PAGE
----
Testimony got underway Wednesday at a hearing in Columbus, for a bill that would add the LGBTQ community to state-wide anti-discrimination protections.
Right now, in roughly 80% of Ohio, LGBTQ people can be fired from their jobs, denied housing, or public accommodation all because of who they are and who they love.
But for the first time, Ohio is seriously considering changing that.
"Cleveland was up against the Bay Area and Seattle, we were considering offers throughout the country," said Jason Rudman.
Rudman lives in Cleveland with his husband and two kids. He's living there because his family is protected.
"If we go outside of Cleveland to some place in Ohio where there is not protection, then he faces the real possibility of not being allowed into a hotel because he has two daddies," he said.
In nearly 80% of Ohio, gay, lesbian and trans Ohioans can be denied housing, employment, and public accommodation. The state's anti discrimination laws protect gender and race, but not sexual orientation or gender identity.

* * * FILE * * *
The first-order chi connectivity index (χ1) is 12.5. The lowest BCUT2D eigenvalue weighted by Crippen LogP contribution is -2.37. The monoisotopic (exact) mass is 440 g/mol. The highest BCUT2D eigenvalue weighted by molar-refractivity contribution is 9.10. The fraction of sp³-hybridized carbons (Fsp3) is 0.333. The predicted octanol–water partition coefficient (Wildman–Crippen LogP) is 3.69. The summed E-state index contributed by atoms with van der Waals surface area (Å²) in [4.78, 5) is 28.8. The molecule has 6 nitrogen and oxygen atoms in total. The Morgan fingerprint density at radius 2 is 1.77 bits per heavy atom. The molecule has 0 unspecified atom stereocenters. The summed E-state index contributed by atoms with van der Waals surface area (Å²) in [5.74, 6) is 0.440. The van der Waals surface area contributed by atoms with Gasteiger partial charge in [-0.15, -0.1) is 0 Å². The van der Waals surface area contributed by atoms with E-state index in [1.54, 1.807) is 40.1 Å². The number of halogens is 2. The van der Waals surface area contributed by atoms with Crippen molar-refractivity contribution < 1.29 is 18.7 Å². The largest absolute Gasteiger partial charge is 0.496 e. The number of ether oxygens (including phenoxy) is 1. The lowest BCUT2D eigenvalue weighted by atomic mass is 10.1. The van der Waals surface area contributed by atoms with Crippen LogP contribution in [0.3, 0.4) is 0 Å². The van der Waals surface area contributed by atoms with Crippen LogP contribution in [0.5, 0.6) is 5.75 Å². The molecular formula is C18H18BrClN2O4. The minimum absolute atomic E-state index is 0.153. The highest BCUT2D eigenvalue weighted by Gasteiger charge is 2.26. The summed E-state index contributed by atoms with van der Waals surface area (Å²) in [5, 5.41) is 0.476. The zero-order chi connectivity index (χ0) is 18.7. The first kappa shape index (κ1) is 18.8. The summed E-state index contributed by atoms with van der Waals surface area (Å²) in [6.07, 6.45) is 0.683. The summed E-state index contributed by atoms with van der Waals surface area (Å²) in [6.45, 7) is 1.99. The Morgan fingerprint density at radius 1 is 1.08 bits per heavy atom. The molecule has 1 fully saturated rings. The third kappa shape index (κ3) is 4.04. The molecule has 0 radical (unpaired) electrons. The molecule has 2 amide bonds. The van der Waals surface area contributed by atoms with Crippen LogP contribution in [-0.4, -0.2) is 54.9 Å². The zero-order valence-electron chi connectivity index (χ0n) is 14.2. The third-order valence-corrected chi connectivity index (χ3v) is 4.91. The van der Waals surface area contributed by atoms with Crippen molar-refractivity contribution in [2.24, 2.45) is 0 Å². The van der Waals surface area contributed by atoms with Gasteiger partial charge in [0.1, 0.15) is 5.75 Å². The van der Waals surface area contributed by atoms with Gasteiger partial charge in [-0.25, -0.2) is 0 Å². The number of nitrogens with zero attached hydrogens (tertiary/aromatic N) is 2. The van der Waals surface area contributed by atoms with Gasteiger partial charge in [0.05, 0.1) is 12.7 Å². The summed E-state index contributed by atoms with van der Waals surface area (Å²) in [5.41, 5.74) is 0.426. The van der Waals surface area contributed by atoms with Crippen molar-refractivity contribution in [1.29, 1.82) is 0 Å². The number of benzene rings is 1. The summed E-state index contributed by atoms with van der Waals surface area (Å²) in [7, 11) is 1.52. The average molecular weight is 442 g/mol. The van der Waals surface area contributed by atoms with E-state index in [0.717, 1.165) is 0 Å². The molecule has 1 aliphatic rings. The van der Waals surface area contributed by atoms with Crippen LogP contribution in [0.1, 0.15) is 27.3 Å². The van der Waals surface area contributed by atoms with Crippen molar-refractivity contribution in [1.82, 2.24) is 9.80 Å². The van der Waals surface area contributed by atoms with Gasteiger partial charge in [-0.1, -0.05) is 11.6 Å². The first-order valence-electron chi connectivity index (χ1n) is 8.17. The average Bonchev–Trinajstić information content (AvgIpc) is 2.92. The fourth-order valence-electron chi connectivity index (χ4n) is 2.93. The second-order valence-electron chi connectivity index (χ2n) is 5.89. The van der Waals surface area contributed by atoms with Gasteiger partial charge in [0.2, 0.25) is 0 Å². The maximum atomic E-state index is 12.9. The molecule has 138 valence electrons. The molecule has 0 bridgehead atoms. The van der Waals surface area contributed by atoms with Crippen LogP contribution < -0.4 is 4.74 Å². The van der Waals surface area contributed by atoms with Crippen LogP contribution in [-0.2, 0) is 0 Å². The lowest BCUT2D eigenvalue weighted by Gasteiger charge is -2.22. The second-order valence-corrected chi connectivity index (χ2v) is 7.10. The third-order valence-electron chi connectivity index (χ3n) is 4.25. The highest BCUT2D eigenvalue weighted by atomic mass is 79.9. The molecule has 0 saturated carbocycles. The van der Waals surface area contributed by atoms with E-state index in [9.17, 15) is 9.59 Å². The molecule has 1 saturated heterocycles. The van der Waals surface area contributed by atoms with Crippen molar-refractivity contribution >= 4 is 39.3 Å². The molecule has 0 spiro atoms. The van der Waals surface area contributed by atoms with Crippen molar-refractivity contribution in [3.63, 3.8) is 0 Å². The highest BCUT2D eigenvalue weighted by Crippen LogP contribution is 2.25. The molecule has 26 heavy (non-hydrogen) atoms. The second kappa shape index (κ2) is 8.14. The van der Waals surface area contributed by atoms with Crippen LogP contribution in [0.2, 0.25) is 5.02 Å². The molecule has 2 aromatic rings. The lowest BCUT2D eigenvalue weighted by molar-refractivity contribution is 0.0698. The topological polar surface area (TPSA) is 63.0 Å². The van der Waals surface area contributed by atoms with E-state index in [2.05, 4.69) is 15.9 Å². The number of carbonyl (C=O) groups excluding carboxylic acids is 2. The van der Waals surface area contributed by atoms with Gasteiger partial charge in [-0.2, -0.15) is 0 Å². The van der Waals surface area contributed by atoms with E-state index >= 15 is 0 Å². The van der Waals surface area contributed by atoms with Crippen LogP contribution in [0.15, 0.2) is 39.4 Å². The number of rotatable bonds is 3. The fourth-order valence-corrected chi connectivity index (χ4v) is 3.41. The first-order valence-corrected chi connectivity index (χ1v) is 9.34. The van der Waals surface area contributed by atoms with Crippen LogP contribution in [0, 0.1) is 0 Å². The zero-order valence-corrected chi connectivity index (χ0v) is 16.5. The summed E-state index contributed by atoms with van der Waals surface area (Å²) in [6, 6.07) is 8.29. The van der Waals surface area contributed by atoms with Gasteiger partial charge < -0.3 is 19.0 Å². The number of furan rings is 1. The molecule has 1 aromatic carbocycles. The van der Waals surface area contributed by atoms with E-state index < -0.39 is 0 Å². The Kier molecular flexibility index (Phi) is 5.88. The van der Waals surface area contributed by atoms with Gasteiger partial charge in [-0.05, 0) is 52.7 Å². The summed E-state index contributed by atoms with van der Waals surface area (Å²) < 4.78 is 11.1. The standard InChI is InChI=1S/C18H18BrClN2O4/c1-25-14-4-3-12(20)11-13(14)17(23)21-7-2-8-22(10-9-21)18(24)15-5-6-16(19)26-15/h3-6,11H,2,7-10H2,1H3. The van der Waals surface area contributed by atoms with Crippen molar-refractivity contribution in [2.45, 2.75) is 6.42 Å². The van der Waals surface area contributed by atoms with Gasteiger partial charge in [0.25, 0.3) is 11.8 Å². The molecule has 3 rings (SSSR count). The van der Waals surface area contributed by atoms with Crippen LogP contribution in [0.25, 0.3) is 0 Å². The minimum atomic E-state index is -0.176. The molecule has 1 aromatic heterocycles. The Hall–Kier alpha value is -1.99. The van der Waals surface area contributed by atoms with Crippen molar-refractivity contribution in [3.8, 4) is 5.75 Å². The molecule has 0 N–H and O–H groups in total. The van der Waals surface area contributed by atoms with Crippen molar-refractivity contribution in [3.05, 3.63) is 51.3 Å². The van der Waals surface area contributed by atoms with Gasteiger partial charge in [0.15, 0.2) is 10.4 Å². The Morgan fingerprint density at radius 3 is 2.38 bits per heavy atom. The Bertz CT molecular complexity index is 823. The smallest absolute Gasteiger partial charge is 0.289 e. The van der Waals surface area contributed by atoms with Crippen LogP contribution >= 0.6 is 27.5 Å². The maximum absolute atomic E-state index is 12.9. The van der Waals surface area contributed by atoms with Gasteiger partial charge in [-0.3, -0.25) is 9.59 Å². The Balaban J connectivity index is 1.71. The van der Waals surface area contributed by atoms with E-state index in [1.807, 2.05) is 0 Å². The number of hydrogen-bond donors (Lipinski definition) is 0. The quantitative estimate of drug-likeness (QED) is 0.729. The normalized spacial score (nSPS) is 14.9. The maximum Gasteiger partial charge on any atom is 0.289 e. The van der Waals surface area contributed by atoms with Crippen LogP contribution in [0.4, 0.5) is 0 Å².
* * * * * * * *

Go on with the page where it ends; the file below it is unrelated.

"There is a fundamental economic issue here because cities and states that win, attract talent," said Rudman.
Rudman testified in front of an Ohio House of Representatives committee Wednesday, in support of the Ohio Fairness Act, a bill looking to add LGBTQ people as a protected class to the state's non-discrimination ordinance.
Rudman told lawmakers, his family nearly turned down the job that brought him here, because the state doesn't yet protect him. Rudman argues for that reason, Ohio is losing out on a lot of talent.
Take for instance, Amazon -- considering only cities that have anti-discrimination laws protecting the LGBTQ community, for it's massive second headquarters.
"The purchasing power of the LGBT community in this country is approaching $1 trillion. We contribute tax dollars, we continue to grow our communities. It is good business sense to make sure we have a level playing field," said Rudman.
The Ohio Chamber of Commerce is very publicly supporting the Ohio Fairness Act. The chamber testified Wednesday as well, saying in part, "This is a critical part of the work we must do to create the economic conditions for our state, and its residents to thrive."
Ohio is one of 30 states without LGBT anti-discrimination laws.
The bill still needs to have a committee vote. If it passes, it will then move on for a vote in the full Ohio House of Representatives.